Partners for Development

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Partners for Development

Integrated Agricultural Development Project 2

The Integrated Agricultural Development Project (IADP) aimed to contribute to the rehabilitation of agricultural markets by increasing both the flow of information and the number of competitive actors participating in those markets. The IADP also worked to rebuild connections and trust between the government and private sector by advising policy as well as agriculture. PfD helped farmers rebuild Bosnia & Herzegovina’s agricultural markets by guiding the creation of three local farmers’ associations, as well as by providing technical assistance and gifts of livestock to over 450 farming families whose lives were turned upside down by the conflict in the former Yugoslavia.
The farmers associations’ established by PfD, known as the IFA, were professionally managed, financially sustainable, open to all community members, and democratically controlled by members. They covered multiple municipalities, crossing both city and ethnic lines and fostering regional economic cooperation. The IFA projects were jointly implemented with the municipal officials, citizens and farmers.
Finally, in cooperation with the UN Office of the High Representative, the IADP provided technical assistance in support of broader policy interventions, including:

  1. Providing financial and logistical support for community-based agricultural planning and extension services;
  2. Providing financial and logistical support for a livestock training/fair for approximately 1,000 farmers;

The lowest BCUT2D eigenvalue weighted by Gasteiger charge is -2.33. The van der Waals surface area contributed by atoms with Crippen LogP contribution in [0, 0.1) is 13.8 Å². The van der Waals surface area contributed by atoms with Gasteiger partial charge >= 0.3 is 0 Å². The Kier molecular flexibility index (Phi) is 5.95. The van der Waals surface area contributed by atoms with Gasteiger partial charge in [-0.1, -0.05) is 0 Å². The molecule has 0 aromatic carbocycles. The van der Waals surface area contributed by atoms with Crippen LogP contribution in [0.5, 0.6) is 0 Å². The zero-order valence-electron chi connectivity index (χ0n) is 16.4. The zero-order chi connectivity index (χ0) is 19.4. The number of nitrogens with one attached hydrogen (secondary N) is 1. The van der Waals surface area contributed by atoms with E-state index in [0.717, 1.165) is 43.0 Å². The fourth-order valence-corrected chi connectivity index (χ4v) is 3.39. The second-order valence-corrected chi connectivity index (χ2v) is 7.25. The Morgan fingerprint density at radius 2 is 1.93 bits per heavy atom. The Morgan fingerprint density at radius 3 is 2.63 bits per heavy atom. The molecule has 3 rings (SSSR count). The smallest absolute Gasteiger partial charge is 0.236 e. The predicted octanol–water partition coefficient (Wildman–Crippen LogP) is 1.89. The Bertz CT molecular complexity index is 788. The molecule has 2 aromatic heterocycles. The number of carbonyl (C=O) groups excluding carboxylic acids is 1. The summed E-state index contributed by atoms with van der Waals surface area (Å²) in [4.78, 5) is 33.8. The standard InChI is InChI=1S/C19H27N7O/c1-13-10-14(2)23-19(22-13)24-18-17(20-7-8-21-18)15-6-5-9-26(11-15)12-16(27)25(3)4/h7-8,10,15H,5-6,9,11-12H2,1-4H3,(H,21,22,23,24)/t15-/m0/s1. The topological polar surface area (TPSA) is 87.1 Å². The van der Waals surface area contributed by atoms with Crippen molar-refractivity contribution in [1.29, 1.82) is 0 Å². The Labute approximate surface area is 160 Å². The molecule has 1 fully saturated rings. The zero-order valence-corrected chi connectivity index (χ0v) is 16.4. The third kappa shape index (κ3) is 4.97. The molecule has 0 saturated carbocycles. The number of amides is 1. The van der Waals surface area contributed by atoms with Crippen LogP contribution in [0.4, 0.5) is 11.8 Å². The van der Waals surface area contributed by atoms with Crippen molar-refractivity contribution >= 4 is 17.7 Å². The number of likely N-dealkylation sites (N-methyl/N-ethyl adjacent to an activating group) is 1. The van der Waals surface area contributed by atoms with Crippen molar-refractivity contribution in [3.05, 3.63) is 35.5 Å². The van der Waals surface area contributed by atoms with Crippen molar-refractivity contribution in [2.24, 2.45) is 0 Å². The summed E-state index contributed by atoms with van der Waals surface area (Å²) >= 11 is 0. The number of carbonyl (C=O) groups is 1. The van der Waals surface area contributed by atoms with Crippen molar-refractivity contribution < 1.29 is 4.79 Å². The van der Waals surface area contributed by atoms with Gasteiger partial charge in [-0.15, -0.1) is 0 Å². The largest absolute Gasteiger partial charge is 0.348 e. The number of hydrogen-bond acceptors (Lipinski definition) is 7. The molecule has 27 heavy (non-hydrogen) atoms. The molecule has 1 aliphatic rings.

3. Constructing a veterinary border inspection facility, along with necessary equipment for cross-border animal inspections and appropriate training for facility staff, in cooperation with the State Veterinary Office.

Bosnia & Herzegovina’s markets were deeply destabilized by the decade-long war in Yugoslavia during the 1990s, and many rural families struggled to gain the credit, inputs, and services needed to put their farms back on sound footing. PfD began the Integrated Agricultural Development (IADP) program in 1998 with assistance from the USDA to put Bosnia & Herzegovina’s agricultural markets back on sure footing. PfD leveraged microfinance, technical expertise in agriculture, and the organization’s experience rebuilding local institutional capacity in post-conflict settings to achieve this objective.

PfD worked directly with local farmers’ cooperatives to create a national raspberry industry, providing ongoing assistance with fertilizer use, pesticide use, irrigation systems, and other specific topics related to the care and cultivation of raspberries to promote success for this high-value crop. Raspberries grow wild in Bosnia & Herzegovina, and were widely prized but not widely available in major population centers until the 2000s. To preserve the country’s wild raspberry stocks while promoting cultivated fruits for national consumption and export, the IADP emphasized sustainable raspberry collection and harvesting practices and the cultivation of domesticated berries. PfD used this opportunity to educate farmers on ethical wild harvesting, developing an “atlas” of medicinal and aromatic herbs and wild berries that stresses sustainable harvest practices. Endangered plants were specially marked. This atlas was distributed widely to farmers and other wild harvesters throughout the region.

To promote growth and financial viability among the farms in the IFA producers associations, PfD developed a partnership with UPI Bank to administer a line of credit specifically for IFA members. The loans enabled IFA members to expand a wide range of agricultural production activities: it enabled the purchase of machinery, grain milling equipment and animal fodder, and cows for dairy farms; it supported bee keeping and other sectors such as vegetable production, and herb and spice collection, and allowed farmers to expand their land holdings. PfD and UPI Bank later created a line of credit specifically for raspberry growers, an intiative that drew buy-in from some of Bosnia’s largest national food processors. The credit program has facilitated PfD market linkage activities, including joint purchasing and organized cultivation.

The IFA members who participated in the IADP’s credit program have been able to diversify their agriculture activities and lower their vulnerability to volatile markets, as well as to build capital and expand their businesses.

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